Ann Arbor, MI — January 30, 2015 — The new year began in a novel way for students from five University of Michigan schools and colleges. They made academic history.
On the afternoon of January 14, 52 students gathered in the Kellogg Auditorium at the School of Dentistry to participate in one of the university’s first courses in interprofessional education. They were among approximately 270 students in dentistry, medicine, nursing, pharmacy and social work who began studying and working as teams of professionals. In the months ahead, students will rotate through all five schools and colleges working to solve difficult patient care cases.
Students in the course taught at the School of Dentistry, DENT 760 for Health Professions IPE, are now learning more about how each profession contributes to health care and the importance of effective communication and collaboration in clinical decision making. The School of Dentistry part of the course is taught by Dr. Mark Fitzgerald, associate professor and associate chair of the Department of Cariology, Restorative Sciences and Endodontics (CRSE), and Dr. Gundy Sweet, clinical professor of pharmacy and director of curriculum assessment.
Also helping develop the dentistry unit is Dr. Nikki Sweier, clinical associate professor of dentistry in CRSE. She teaches the nursing component of the course taught at the School of Nursing with course leader, Dr. Michelle Pardee, a clinical assistant professor of nursing.
Building a Team
All students were assigned to a team that consisted of students from other schools or colleges. As class began in the Kellogg Auditorium, Fitzgerald asked students to raise their hands if this was the first time they had set foot in the School of Dentistry. About 60 percent of them did.
After welcoming them, students of each team participated in several “ice breakers” and then listed and discussed some of the stereotypes common to each profession. Students also took two short quizzes on interprofessional collaboration and the roles of each group of professionals.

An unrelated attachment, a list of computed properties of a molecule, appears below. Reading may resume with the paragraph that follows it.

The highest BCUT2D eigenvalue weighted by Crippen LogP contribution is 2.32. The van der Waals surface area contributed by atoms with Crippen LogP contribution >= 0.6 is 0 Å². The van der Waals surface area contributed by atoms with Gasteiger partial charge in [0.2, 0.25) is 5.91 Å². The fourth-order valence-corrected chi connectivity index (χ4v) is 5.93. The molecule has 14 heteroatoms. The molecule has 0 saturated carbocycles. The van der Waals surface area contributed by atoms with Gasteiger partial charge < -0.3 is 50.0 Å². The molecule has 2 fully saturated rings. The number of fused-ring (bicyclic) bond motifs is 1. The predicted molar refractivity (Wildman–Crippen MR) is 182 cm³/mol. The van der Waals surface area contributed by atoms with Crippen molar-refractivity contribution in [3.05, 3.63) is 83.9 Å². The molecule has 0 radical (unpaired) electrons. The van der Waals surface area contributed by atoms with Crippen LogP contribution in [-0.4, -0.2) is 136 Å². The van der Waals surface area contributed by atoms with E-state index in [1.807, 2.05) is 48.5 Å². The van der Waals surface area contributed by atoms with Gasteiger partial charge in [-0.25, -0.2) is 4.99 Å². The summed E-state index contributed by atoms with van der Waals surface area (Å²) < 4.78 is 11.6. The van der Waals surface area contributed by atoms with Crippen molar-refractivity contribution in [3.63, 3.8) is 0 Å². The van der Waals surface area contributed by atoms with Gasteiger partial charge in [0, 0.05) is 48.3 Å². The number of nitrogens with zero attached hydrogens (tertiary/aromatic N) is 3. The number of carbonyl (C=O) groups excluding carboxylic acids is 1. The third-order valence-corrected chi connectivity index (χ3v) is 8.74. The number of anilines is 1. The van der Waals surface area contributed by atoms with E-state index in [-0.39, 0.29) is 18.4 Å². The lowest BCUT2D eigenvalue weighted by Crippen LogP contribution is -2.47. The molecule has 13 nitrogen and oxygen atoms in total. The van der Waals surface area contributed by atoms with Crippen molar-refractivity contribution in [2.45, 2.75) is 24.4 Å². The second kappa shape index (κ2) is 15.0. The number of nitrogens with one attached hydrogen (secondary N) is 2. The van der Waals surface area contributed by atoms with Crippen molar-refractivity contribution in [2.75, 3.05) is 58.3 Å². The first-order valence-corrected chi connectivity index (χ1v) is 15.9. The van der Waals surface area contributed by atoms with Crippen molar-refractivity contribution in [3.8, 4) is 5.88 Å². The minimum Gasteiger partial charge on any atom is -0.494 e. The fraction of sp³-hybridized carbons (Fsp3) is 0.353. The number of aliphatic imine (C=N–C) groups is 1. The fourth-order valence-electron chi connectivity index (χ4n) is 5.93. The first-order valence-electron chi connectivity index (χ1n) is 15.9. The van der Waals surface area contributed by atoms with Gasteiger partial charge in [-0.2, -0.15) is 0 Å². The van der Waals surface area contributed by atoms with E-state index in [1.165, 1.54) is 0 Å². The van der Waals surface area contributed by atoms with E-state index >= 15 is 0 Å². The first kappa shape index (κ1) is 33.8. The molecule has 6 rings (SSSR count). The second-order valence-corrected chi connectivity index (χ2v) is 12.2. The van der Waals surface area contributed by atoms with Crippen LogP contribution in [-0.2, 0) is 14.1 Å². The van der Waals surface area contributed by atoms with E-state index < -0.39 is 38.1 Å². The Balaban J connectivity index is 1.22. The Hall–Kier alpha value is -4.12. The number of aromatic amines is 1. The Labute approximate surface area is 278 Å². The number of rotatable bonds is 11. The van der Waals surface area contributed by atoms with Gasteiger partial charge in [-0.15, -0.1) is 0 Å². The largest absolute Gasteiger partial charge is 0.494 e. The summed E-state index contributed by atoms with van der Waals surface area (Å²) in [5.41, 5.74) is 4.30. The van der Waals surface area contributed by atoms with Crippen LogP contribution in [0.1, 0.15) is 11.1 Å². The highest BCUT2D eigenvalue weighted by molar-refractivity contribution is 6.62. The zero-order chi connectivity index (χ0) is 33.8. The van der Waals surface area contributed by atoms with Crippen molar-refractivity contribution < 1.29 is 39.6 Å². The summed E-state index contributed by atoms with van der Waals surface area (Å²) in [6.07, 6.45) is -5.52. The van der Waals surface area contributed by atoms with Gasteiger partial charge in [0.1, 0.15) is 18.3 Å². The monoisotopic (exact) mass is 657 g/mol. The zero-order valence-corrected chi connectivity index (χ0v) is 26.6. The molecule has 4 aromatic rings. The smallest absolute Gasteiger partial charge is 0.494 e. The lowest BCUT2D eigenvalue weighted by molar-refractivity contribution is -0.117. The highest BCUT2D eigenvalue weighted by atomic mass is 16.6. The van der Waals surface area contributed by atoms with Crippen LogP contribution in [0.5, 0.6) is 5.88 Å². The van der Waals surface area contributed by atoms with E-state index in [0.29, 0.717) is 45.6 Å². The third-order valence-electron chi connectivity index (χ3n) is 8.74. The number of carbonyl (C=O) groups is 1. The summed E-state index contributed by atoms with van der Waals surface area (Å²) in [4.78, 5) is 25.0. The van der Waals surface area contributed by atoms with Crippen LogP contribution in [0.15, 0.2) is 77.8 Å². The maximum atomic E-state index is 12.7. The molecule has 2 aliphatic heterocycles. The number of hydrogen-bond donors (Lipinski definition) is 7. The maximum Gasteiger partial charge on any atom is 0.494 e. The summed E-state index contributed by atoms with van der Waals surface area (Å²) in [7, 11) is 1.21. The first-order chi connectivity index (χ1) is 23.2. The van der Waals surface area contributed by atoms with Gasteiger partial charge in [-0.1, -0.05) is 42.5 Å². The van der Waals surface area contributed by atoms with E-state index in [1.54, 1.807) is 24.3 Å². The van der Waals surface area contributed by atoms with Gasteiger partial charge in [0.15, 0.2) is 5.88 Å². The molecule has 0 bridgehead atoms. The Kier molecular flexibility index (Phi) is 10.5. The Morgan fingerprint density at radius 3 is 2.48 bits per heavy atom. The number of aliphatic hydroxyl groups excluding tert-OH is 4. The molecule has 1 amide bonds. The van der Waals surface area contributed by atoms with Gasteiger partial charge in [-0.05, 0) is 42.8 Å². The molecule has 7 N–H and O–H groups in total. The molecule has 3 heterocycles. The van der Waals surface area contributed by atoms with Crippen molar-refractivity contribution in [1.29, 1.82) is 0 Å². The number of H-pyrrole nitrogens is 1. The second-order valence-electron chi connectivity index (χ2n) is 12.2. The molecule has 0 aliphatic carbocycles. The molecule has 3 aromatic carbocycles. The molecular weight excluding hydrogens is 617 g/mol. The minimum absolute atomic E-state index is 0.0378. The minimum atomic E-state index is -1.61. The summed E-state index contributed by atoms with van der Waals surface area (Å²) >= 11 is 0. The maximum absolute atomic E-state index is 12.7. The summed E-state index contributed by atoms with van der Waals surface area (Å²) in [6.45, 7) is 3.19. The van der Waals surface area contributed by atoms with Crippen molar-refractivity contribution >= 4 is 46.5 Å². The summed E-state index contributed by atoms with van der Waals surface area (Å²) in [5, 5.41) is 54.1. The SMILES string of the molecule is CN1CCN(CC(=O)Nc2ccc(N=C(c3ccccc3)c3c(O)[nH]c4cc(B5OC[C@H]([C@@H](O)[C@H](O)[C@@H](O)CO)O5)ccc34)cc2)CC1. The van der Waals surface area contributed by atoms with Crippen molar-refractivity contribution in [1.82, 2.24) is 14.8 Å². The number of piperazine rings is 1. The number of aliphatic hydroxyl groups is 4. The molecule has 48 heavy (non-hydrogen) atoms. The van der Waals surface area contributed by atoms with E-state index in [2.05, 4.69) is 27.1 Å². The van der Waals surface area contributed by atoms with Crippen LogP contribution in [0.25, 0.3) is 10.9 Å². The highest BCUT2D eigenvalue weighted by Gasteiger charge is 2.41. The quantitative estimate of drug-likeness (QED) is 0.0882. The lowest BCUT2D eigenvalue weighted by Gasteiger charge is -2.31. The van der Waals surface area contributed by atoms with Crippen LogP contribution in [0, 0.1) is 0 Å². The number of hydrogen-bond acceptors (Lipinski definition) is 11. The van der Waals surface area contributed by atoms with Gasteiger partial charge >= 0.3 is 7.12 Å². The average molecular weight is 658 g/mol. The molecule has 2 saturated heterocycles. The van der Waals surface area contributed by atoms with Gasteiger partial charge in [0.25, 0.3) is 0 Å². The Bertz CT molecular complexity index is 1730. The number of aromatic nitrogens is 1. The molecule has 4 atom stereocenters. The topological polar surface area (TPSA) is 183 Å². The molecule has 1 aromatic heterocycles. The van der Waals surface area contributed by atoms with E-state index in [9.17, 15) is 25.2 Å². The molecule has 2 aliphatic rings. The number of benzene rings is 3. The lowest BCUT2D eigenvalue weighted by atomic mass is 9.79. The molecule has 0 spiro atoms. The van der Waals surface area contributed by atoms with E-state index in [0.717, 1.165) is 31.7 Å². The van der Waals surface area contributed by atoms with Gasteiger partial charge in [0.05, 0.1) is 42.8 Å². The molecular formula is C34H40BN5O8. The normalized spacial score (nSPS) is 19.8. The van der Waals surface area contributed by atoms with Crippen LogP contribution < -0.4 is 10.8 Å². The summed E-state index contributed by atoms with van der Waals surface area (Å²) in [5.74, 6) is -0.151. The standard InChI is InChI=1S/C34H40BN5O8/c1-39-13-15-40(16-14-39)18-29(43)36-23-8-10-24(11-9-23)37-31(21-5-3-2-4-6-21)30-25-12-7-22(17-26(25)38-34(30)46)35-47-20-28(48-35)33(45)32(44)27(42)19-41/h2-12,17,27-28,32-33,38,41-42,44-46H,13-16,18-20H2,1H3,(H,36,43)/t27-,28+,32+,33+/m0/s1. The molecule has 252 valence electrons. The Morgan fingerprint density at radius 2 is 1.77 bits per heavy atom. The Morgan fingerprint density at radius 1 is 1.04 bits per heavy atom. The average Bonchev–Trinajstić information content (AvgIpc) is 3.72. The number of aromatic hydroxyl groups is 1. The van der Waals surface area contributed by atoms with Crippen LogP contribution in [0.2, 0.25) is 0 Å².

There was no mistaking the seriousness of the journey the students were taking. One of the first messages they saw was a photo of silos on a farm. Next to the photo was this note: “Our practice is interdisciplinary. Our research is interdisciplinary. But our education is siloed.” That message set the stage for what followed.
“The purpose of this course is to help you to prepare to work together as you help others,” Fitzgerald said. “Health care today requires an interdisciplinary approach to patient care. That will accelerate in the future. You will probably see more changes in the approach to patient care during the next ten years than what Dr. Sweet and I have seen in the past thirty.”
In addition to learning about each others’ professions and the roles each discipline has on the health care team, students will examine how different viewpoints in each profession can affect patient care decisions, recognize personal and team attributes that either improve or compromise team effectiveness and the quality of care a patient ultimately receives, and develop team-based plans for patients with complex conditions.
“I have had nothing but positive comments from students I have talked to since the end of the first class,” Fitzgerald said. “The positive, energetic participation and response among all students present was not only evident, but increasingly noticeable as the session continued.”
Sweet agreed. “I was very pleased with the positive energy we saw in the classroom. Students were genuinely interested in learning about, with, and from each other, which is the true spirit of interprofessional education,” she said. Sweet said when she heard similar comments from other colleagues, “I was thrilled. This is exactly what we hoped for.”
Fitzgerald concurred. “From a faculty’s perspective, you could not ask for more. But what is really a bonus is the team of faculty who are involved and the incredible, collaborative, cooperative and fun times we are having creating and presenting this course.”